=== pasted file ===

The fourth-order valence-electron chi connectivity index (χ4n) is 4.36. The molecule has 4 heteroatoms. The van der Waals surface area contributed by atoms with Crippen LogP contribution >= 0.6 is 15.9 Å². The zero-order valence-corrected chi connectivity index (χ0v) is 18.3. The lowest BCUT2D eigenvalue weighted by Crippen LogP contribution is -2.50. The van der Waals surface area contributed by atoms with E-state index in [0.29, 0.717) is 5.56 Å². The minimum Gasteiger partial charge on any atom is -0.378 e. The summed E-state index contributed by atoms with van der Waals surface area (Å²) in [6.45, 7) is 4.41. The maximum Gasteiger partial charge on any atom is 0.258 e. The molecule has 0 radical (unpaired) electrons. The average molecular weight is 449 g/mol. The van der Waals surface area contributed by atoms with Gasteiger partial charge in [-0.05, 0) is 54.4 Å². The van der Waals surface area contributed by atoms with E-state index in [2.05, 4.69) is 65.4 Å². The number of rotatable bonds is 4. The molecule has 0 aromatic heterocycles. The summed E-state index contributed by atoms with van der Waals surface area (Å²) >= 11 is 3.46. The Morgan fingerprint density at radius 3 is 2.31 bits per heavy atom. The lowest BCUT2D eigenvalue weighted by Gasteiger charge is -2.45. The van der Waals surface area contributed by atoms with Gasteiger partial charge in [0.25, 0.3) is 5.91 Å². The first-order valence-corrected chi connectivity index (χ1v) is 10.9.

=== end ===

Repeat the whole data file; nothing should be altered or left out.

The fourth-order valence-electron chi connectivity index (χ4n) is 4.36. The molecule has 4 heteroatoms. The van der Waals surface area contributed by atoms with Crippen LogP contribution >= 0.6 is 15.9 Å². The zero-order valence-corrected chi connectivity index (χ0v) is 18.3. The lowest BCUT2D eigenvalue weighted by Crippen LogP contribution is -2.50. The van der Waals surface area contributed by atoms with E-state index in [0.29, 0.717) is 5.56 Å². The minimum Gasteiger partial charge on any atom is -0.378 e. The summed E-state index contributed by atoms with van der Waals surface area (Å²) in [6.45, 7) is 4.41. The maximum Gasteiger partial charge on any atom is 0.258 e. The molecule has 0 radical (unpaired) electrons. The average molecular weight is 449 g/mol. The van der Waals surface area contributed by atoms with Gasteiger partial charge in [-0.05, 0) is 54.4 Å². The van der Waals surface area contributed by atoms with E-state index in [2.05, 4.69) is 65.4 Å². The number of rotatable bonds is 4. The molecule has 0 aromatic heterocycles. The summed E-state index contributed by atoms with van der Waals surface area (Å²) >= 11 is 3.46. The Morgan fingerprint density at radius 3 is 2.31 bits per heavy atom. The lowest BCUT2D eigenvalue weighted by Gasteiger charge is -2.45. The van der Waals surface area contributed by atoms with Gasteiger partial charge in [0.25, 0.3) is 5.91 Å². The first-order valence-corrected chi connectivity index (χ1v) is 10.9.